Oct. 22, 2003 | At moments, watching the superb new documentary “Morning Sun” suggests what it might be like to see atrocities rendered as oil paintings on black velvet. Two of the directors of this film about Mao Zedong’s Cultural Revolution, which aimed to rid China of Western capitalist influences, Carma Hinton and Richard Gordon, are
the team that made the great 1995 documentary “The Gate of Heavenly Peace” (Geremie R. Barmรฉ is the third director here). Hinton was born
in China in 1949, the year Mao came to power, and lived there until 1969, and that may have much to do with the amazing access the filmmakers have to archival material and to the key figures who are interviewed.

Even though the century just past accustomed us to the grotesque lies of totalitarian propaganda as they appear in newsreel footage and “official” newspapers, the monstrous kitsch that recurs throughout “Morning Sun” to glorify Mao’s rise and justify the mass denunciations and killings of the Cultural Revolution is flabbergasting. When you see footage of the 1964 musical extravaganza “The East Is Red” staged at the Great Hall of the People to celebrate the 15th year of Mao’s rule, you feel like you’ve fallen down the proverbial rabbit hole. Remember
those Hollywood musicals that climaxed with a big stage show so massive we realized it could never take place in an actual theater? “The East
Is Red” is that big, and we’re seeing it acted out in front of an audience. An entire Communist choir stands to one side of the stage while seemingly hundreds of performers move across it, acting out moments from Mao’s quest to rule China. The singers step forward to perform numbers whose lyrics all appear to have been taken from Mao’s doggerel poems or aphorisms.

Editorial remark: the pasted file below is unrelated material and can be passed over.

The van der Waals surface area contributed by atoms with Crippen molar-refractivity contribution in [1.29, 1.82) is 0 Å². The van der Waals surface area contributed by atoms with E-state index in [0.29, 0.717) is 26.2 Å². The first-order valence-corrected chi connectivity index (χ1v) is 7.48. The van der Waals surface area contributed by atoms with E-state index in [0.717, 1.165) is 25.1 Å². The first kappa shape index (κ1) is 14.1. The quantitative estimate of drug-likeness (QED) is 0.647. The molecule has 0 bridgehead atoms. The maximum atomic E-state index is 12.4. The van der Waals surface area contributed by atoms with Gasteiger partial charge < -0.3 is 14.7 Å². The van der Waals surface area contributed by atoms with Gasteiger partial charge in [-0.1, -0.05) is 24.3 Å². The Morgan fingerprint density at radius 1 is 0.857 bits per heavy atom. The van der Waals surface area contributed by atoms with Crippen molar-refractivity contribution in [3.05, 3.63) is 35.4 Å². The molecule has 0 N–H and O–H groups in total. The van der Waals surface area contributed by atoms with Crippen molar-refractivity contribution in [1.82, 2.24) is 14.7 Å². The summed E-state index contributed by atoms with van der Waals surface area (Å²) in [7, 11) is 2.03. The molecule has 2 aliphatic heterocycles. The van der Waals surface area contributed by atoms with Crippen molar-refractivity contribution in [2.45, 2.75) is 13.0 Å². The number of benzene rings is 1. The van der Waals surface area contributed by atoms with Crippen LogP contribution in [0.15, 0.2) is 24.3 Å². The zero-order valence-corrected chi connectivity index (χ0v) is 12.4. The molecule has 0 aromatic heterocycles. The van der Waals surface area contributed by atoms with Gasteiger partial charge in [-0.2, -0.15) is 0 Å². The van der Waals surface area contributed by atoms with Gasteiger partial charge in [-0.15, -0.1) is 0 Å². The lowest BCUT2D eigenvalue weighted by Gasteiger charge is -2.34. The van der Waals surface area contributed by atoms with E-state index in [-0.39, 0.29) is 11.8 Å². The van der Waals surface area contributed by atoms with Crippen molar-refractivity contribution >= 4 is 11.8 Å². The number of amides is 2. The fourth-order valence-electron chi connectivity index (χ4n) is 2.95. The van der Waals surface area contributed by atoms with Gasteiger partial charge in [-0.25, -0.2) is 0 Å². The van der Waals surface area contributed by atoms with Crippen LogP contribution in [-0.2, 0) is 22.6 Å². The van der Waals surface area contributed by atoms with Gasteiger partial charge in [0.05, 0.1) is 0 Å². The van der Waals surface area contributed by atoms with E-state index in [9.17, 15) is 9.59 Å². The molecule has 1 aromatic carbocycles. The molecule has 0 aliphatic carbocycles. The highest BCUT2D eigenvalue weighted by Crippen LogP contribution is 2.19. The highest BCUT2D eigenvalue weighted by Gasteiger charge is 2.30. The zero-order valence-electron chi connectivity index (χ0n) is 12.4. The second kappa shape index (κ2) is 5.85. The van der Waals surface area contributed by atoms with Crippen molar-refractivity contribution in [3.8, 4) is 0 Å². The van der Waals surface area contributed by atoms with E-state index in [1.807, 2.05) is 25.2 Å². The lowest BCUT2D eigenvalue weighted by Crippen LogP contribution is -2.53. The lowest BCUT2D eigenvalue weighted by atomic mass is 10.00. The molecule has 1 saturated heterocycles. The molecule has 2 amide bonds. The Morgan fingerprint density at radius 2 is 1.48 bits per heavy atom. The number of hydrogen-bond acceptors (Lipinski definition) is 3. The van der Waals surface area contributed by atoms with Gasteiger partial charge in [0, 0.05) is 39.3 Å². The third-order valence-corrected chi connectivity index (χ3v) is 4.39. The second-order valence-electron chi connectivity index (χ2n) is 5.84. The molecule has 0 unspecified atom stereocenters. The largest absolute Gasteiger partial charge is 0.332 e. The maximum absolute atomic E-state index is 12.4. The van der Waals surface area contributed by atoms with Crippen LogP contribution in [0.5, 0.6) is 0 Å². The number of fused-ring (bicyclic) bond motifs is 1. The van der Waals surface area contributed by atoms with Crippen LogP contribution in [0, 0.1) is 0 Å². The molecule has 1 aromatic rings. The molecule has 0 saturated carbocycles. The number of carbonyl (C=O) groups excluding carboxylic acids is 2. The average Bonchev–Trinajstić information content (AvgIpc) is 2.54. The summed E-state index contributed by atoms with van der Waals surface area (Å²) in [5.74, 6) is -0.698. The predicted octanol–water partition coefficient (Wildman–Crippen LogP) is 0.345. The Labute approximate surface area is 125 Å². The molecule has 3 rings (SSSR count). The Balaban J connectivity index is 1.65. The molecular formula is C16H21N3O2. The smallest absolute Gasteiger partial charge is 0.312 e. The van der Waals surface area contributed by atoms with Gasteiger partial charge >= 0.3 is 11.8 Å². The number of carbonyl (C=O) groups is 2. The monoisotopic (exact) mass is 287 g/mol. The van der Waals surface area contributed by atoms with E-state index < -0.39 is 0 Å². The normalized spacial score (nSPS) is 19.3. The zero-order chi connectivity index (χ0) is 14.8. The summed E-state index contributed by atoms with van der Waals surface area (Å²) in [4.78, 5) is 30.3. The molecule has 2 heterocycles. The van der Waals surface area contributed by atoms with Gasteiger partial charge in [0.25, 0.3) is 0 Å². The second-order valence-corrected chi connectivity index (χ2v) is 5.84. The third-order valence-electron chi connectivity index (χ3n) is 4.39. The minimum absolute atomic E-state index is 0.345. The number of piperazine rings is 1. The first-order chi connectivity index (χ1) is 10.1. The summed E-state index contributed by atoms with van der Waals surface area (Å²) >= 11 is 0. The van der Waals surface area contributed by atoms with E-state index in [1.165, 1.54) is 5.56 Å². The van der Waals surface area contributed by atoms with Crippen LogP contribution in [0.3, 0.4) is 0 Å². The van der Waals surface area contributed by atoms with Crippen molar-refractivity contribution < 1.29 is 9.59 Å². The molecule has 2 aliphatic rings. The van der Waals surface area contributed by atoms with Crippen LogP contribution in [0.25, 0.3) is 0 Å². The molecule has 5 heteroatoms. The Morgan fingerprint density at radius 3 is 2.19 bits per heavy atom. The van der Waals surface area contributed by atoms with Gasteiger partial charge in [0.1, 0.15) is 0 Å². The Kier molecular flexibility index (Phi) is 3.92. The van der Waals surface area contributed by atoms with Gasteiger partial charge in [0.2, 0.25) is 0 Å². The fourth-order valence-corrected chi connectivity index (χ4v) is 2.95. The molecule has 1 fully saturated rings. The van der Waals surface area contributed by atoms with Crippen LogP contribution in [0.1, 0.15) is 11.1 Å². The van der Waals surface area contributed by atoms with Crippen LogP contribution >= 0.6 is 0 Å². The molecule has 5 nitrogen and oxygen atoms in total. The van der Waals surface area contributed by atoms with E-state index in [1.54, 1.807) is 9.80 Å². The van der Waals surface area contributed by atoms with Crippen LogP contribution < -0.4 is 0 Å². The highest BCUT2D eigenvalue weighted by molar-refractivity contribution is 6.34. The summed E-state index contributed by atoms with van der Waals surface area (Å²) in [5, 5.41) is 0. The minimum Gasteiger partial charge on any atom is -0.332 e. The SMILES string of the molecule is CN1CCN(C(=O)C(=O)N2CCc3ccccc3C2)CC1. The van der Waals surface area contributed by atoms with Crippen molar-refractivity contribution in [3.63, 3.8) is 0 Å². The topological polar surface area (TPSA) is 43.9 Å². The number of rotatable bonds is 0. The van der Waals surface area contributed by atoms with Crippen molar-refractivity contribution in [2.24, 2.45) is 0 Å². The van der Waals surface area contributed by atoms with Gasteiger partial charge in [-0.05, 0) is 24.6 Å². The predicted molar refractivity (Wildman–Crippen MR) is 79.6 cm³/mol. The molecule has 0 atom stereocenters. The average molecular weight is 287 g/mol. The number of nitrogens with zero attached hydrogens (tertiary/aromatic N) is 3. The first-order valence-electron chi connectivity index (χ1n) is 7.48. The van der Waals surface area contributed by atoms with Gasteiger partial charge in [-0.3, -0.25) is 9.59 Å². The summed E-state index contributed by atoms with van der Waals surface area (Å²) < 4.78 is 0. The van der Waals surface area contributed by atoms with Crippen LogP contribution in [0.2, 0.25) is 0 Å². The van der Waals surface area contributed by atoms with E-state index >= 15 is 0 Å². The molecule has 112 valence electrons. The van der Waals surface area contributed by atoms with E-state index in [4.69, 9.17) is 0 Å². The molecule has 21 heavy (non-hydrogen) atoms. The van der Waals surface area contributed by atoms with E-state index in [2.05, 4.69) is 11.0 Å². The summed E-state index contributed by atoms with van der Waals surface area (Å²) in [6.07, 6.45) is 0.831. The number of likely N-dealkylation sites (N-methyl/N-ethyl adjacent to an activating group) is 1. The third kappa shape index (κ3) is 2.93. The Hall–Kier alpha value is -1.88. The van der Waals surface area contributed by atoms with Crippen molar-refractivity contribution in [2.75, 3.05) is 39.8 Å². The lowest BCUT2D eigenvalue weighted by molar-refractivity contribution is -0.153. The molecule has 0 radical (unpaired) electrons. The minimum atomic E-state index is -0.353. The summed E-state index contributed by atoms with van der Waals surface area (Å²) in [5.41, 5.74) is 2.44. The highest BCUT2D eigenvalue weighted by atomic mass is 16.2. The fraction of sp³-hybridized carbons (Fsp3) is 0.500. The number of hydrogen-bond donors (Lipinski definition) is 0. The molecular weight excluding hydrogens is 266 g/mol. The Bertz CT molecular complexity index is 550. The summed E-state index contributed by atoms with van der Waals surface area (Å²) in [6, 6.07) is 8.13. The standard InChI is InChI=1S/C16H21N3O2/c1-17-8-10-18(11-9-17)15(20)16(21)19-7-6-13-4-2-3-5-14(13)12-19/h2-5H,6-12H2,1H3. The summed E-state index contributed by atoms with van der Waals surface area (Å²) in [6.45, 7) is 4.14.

Seeing the hearty smiles on their bland, confident faces is like having the most homogenized strain of American movie musicals reflected back at us in a sinister new form. It’s what you might expect to see if Angela Lansbury had been triumphant at the end of “The Manchurian Candidate” and staged the inaugural ball as a celebration of the
Chinese Communist struggle. When ballerinas in Mao outfits sprint, en pointe, across a woodland set, we’re watching something that might have
been produced by Metro Goldwyn Mao: “Seven Red Guard Soldiers for Seven Reactionary Counterrevolutionaries.”

History as spectacle-as predetermined narrative, as performance-is the controlling metaphor of “Morning Sun.” What plays out before us is a
tale of the acceptance of mass delusion and mass hysteria. Mao, under unexpected criticism because the economic policies of the Great Leap
Forward had been so disastrous, blamed those who worried about the mass starvation with being more concerned with economics than politics, with wanting to dilute a pure socialist state and open itself to imperialist/materialist/Western influence. What he proposed was an upheaval that would purge the very minds and culture of China, that would admit only the socialist purity he wanted, in which any recidivism would be a cause for public denunciation. First to go was Western literature and music and performances. Then, Communist Party officials themselves. His most useful tool was the young, especially the university students wanting to fulfill their revolutionary potential, even if it meant disowning or denouncing teachers, family members, friends.